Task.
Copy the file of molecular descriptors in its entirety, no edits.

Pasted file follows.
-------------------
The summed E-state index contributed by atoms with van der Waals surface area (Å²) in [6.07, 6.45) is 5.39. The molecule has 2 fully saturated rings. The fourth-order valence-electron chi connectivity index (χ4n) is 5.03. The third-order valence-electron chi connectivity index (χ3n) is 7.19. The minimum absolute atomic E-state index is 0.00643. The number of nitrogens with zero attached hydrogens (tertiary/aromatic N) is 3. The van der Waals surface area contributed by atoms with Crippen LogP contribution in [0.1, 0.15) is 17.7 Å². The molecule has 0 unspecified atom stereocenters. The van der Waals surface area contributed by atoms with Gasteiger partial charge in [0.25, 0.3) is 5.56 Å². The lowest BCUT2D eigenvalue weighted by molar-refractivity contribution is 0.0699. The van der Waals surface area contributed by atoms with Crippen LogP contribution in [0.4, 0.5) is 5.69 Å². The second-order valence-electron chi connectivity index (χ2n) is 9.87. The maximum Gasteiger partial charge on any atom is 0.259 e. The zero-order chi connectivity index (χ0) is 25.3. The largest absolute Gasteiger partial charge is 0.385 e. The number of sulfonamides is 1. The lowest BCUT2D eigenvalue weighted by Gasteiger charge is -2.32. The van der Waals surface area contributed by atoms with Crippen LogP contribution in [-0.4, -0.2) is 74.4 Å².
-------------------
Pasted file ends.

The summed E-state index contributed by atoms with van der Waals surface area (Å²) in [6.07, 6.45) is 5.39. The molecule has 2 fully saturated rings. The fourth-order valence-electron chi connectivity index (χ4n) is 5.03. The third-order valence-electron chi connectivity index (χ3n) is 7.19. The minimum absolute atomic E-state index is 0.00643. The number of nitrogens with zero attached hydrogens (tertiary/aromatic N) is 3. The van der Waals surface area contributed by atoms with Crippen LogP contribution in [0.1, 0.15) is 17.7 Å². The molecule has 0 unspecified atom stereocenters. The van der Waals surface area contributed by atoms with Gasteiger partial charge in [0.25, 0.3) is 5.56 Å². The lowest BCUT2D eigenvalue weighted by molar-refractivity contribution is 0.0699. The van der Waals surface area contributed by atoms with Crippen LogP contribution in [0.4, 0.5) is 5.69 Å². The second-order valence-electron chi connectivity index (χ2n) is 9.87. The maximum Gasteiger partial charge on any atom is 0.259 e. The zero-order chi connectivity index (χ0) is 25.3. The largest absolute Gasteiger partial charge is 0.385 e. The number of sulfonamides is 1. The lowest BCUT2D eigenvalue weighted by Gasteiger charge is -2.32. The van der Waals surface area contributed by atoms with Crippen LogP contribution in [-0.4, -0.2) is 74.4 Å².